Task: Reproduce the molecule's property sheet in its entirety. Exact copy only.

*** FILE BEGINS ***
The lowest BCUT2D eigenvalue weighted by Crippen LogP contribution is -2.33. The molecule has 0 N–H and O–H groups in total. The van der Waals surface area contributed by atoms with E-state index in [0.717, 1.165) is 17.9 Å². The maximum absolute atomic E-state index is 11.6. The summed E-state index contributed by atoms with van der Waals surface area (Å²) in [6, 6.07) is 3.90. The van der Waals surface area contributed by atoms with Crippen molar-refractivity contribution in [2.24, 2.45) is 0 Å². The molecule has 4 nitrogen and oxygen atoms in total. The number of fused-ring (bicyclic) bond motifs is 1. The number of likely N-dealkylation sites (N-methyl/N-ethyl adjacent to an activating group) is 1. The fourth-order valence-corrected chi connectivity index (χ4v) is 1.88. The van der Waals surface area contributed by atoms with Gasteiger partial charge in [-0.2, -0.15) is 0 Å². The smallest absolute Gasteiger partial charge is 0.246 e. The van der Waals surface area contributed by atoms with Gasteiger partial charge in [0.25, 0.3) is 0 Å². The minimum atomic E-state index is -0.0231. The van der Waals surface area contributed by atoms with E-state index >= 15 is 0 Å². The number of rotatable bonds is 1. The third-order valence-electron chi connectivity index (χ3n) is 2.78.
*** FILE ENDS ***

The lowest BCUT2D eigenvalue weighted by Crippen LogP contribution is -2.33. The molecule has 0 N–H and O–H groups in total. The van der Waals surface area contributed by atoms with E-state index in [0.717, 1.165) is 17.9 Å². The maximum absolute atomic E-state index is 11.6. The summed E-state index contributed by atoms with van der Waals surface area (Å²) in [6, 6.07) is 3.90. The van der Waals surface area contributed by atoms with Crippen molar-refractivity contribution in [2.24, 2.45) is 0 Å². The molecule has 4 nitrogen and oxygen atoms in total. The number of fused-ring (bicyclic) bond motifs is 1. The number of likely N-dealkylation sites (N-methyl/N-ethyl adjacent to an activating group) is 1. The fourth-order valence-corrected chi connectivity index (χ4v) is 1.88. The van der Waals surface area contributed by atoms with Gasteiger partial charge in [-0.2, -0.15) is 0 Å². The smallest absolute Gasteiger partial charge is 0.246 e. The van der Waals surface area contributed by atoms with Gasteiger partial charge in [0.25, 0.3) is 0 Å². The minimum atomic E-state index is -0.0231. The van der Waals surface area contributed by atoms with E-state index >= 15 is 0 Å². The number of rotatable bonds is 1. The third-order valence-electron chi connectivity index (χ3n) is 2.78.